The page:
A 29-year-old man has been charged with hate crimes in connection with vandalism in four synagogues in the Bronx district of Riverdale in the last few days.
Jordan Burnett, who lives in the neighborhood, has been charged with burglary as a hate crime and “numerous allegations of acts of vandalism such as hate crimes that have occurred in this community,” Jessica Corey, NYPD Task Officer Commander Crimes Task Strength, said Sunday.
The investigation is ongoing. Corey declined to confirm whether a motive had been established.
SEARCH FOR A NIPD FOR A MAN WHO BULGARIANS A SCHOOLCHILDREN ON A SCHOOL BUS, LEAVING HER IN CRITICAL CONDITION
Windows and doors were broken in repeated attacks on Chabad by Riverdale, the Riverdale Jewish Center, the conservative Adat Israel Synagogue and River Israel̵
Last week, officials stationed in front of the Riverdale Jewish Center failed to prevent another visit by a suspect who was seen on video by security guards throwing stones at the building’s back glass doors on Monday.
On Saturday at about 3 a.m., police on patrol spotted Burnett riding a bicycle against the flow of traffic on Delafield Avenue on West 246th Street and tried to issue him a ticket.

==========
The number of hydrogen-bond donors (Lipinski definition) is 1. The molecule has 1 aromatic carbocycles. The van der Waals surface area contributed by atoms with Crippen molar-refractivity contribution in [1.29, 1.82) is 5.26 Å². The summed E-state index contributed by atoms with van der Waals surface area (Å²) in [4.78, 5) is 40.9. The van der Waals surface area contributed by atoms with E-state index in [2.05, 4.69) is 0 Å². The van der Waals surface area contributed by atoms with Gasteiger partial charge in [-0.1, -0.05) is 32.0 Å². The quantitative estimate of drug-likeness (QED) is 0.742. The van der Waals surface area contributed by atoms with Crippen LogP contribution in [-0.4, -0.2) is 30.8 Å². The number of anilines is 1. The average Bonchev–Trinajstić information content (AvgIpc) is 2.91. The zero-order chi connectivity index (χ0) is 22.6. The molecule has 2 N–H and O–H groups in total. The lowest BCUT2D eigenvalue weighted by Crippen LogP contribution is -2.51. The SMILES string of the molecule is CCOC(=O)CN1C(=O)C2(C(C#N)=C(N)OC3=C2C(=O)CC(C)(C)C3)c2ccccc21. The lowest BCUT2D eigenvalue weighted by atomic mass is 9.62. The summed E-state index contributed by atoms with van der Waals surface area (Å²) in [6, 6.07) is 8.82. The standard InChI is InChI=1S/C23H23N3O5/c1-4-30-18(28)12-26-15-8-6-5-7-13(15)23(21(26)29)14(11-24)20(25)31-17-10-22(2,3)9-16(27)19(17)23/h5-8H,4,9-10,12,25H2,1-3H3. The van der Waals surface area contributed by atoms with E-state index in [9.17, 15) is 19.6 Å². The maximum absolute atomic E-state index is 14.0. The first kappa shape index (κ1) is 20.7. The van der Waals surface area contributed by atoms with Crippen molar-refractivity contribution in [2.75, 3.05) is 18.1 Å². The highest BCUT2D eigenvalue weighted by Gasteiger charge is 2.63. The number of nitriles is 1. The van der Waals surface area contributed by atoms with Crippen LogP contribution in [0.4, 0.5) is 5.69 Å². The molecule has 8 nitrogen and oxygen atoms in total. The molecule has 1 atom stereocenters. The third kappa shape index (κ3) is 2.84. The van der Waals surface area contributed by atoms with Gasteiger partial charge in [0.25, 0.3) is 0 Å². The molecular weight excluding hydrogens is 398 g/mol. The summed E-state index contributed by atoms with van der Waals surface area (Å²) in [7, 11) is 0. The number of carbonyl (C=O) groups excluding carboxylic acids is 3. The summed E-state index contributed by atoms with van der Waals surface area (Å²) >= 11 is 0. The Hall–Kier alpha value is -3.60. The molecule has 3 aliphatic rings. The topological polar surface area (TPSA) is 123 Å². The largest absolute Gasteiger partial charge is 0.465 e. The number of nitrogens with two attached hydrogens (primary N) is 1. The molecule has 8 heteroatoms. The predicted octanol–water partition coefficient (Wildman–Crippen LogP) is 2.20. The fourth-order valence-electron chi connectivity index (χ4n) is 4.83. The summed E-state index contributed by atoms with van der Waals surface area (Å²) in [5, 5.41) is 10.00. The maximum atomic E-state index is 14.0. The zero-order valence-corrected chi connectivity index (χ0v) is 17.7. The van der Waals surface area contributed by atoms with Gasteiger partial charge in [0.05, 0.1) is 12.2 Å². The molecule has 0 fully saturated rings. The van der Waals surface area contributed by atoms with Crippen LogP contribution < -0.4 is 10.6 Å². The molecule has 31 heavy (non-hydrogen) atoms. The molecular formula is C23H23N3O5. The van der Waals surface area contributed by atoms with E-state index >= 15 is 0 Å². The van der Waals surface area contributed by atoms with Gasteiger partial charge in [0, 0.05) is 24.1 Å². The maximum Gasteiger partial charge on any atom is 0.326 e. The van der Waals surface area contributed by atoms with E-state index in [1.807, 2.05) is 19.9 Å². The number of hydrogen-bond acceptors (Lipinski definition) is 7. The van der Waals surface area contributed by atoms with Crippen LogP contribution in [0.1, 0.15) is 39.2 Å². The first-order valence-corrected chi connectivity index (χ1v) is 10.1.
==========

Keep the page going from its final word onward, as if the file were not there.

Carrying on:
Burnett refused to cooperate and refused to provide proper identification, Corey said, so officers took him into custody and took him to the 50th Precinct Interrogation Station.
Burnett coincides with the description of the suspect wanted in the attacks on Jewish centers, so officers returned to inspect the area and found a van with a broken windshield. Police say a security video from a nearby home shows Burnett throwing a rock at a van after leaving a nearby Adath Israel parking lot.
Officials found a prayer book that had been smashed to the ground in the synagogue and an open shed containing bicycles. A synagogue official told police that a bicycle stolen from the shed matched the one Burnett was riding when he was arrested, Corey said.
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Resources from the Bureau of Counterterrorism have been earmarked to guard area synagogues and other houses of worship, John Miller, deputy commissioner for intelligence and counterterrorism in New York, told a news conference Sunday.
Hate crime detectives took the lead in conducting surveillance to help the suspect.
“I think it will bring a lot of relief to this community,” Miller said of the arrest and charges. “We hope that life will return to normal and people will be able to worship without fear.”